A new study reveals some fascinating insights into an ice volcano on the dwarf planet Ceres.
The volcano Ahuna Mons is about 13,000 feet tall and 11 miles wide which is particularly impressive given that Ceres is "less than 600 miles wide."
As an Arizona State University news release reports, the mountain is considered to be the result of cryovolcanism where the "volcanic dome [was] built from repeated eruptions of freezing salty water."
The mountain is also estimated to be relatively young.
David Williams, one of the paper's authors, explains that it only has "a few craters on its surface, which points to an age of just couple hundred million years at most."
As the release states, "the implications of Ahuna Mons being volcanic in origin are enormous."
While the dwarf planet's surface temperatures are considerably below freezing on average, "its interior has kept warm enough for liquid water or brines to exist for a relatively long period [which]...has allowed volcanic activity..."
Researchers plan to continue studying the area "to better understand the interior structure of Ceres."
See photos of Ceres:
This image, made using images taken by NASA's Dawn spacecraft, shows Occator crater on Ceres, home to a collection of intriguing bright spots. (Photo via NASA/JPL-Caltech/UCLA/MPS/DLR/IDA)
NASA's Dawn spacecraft spotted this tall, conical mountain on Ceres from a distance of 915 miles (1,470 kilometers). The mountain, located in the southern hemisphere, stands 4 miles (6 kilometers) high. Its perimeter is sharply defined, with almost no accumulated debris at the base of the brightly streaked slope.
The intriguing brightest spots on Ceres lie in a crater named Occator, which is about 60 miles (90 kilometers) across and 2 miles (4 kilometers) deep.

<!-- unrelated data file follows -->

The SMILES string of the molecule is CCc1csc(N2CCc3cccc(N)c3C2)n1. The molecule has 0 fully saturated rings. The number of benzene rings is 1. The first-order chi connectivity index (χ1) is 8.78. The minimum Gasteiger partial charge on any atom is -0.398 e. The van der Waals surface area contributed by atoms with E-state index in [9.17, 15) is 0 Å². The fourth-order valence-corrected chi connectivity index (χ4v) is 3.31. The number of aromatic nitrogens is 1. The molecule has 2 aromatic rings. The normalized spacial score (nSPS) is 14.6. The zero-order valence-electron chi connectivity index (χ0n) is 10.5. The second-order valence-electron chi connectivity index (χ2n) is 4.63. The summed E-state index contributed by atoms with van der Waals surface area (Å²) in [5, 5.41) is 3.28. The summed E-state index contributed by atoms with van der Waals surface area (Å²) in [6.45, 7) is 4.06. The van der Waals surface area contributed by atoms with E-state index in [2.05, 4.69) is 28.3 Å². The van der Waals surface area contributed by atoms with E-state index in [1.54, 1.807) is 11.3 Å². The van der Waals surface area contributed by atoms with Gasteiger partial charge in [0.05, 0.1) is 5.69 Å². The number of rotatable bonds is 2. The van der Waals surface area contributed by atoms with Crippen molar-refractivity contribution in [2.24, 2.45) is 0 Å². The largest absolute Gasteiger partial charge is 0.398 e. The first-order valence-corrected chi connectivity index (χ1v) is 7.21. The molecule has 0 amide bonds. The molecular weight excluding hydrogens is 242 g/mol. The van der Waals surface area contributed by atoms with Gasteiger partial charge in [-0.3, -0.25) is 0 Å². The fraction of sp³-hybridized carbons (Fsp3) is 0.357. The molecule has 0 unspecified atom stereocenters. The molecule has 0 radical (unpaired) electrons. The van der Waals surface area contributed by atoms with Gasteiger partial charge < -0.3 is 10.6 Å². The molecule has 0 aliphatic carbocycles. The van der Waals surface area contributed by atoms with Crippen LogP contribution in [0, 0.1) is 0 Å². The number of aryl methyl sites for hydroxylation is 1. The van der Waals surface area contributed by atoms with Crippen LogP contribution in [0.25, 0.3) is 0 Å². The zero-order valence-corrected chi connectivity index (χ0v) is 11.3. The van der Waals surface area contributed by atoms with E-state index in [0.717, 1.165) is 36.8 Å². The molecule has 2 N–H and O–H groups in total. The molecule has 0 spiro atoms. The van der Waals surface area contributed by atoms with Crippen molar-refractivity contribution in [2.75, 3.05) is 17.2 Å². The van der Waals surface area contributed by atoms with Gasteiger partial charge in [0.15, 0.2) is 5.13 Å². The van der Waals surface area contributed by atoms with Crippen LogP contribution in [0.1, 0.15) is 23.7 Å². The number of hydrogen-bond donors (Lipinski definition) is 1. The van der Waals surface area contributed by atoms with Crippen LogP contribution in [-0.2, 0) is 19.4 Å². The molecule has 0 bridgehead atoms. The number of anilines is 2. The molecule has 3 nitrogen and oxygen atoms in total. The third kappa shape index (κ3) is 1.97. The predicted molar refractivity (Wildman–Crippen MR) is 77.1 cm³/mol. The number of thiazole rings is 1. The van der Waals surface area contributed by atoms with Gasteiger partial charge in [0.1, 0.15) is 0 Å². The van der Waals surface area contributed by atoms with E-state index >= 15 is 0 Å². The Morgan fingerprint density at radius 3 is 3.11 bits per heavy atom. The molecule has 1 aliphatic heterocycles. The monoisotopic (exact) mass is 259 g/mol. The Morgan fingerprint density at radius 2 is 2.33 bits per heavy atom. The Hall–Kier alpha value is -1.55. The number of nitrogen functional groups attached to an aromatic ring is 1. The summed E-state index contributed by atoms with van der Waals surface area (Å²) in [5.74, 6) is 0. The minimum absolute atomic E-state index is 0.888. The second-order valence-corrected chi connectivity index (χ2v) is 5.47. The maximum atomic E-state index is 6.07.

NASA's Dawn spacecraft took this image that shows a mountain ridge, near lower left, that lies in the center of Urvara crater on Ceres.
NASA's Dawn Spacecraft took this image of Gaue crater, the large crater on the bottom, on Ceres. Gaue is a Germanic goddess to whom offerings are made in harvesting rye.
(Photo via NASA)
This Feb. 19, 2015 image shows the swarf planet Ceres provided by NASA, taken by the agency's Dawn spacecraft from a distance of nearly 29,000 miles (46,000 kilometers). It shows that the brightest spot on Ceres has a dimmer companion, which apparently lies in the same basin, seen at center of the image. Dawn is preparing to rendezvous with the largest object in the asteroid belt located between Mars and Jupiter, scheduled to go into orbit Friday, March 7 after a three-year journey. Dawn is about 590 miles (950 kilometers) in diameter. (AP Photo/NASA/JPL-Caltech/UCLA/MPS/DLR/IDA)
This March 1, 2015 photo provided by NASA shows Ceres is seen from NASA's Dawn spacecraft just a few days before the mission achieved orbit around the previously unexplored dwarf planet to begin a 16-month exploration. The image was taken at a distance of about 30,000 miles. (AP Photo/NASA)
Robert Mase, right, project manager for the Dawn mission at Nasa's Jet Propulsion Laboratory, speaks at news conference, with Carol Raymond, deputy project scientist at JPL, left, at JPL in Pasadena on Monday, March 2, 2015. NASA's Dawn spacecraft is scheduled to slip into orbit around the dwarf planet Ceres on Friday, the last stop in a nearly eight-year journey. (AP Photo/Nick Ut)
Robert Mase, project manager for the Dawn mission at Nasa's Jet Propulsion Laboratory, speaks at news conference at JPL in Pasadena on Monday, March 2, 2015. NASA's Dawn spacecraft is scheduled to slip into orbit around the dwarf planet Ceres on Friday, the last stop in a nearly eight-year journey. (AP Photo/Nick Ut)
This morning, our @NASA_Dawn mission arrives at the dwarf planet #Ceres: http://t.co/49tIUjqOj2 http://t.co/bFHlRte7Nj
Dawn robotic spacecraft next to Ceres and Vesta, members of the asteroid belt, to study them in space. - Elements of this image furnished by NASA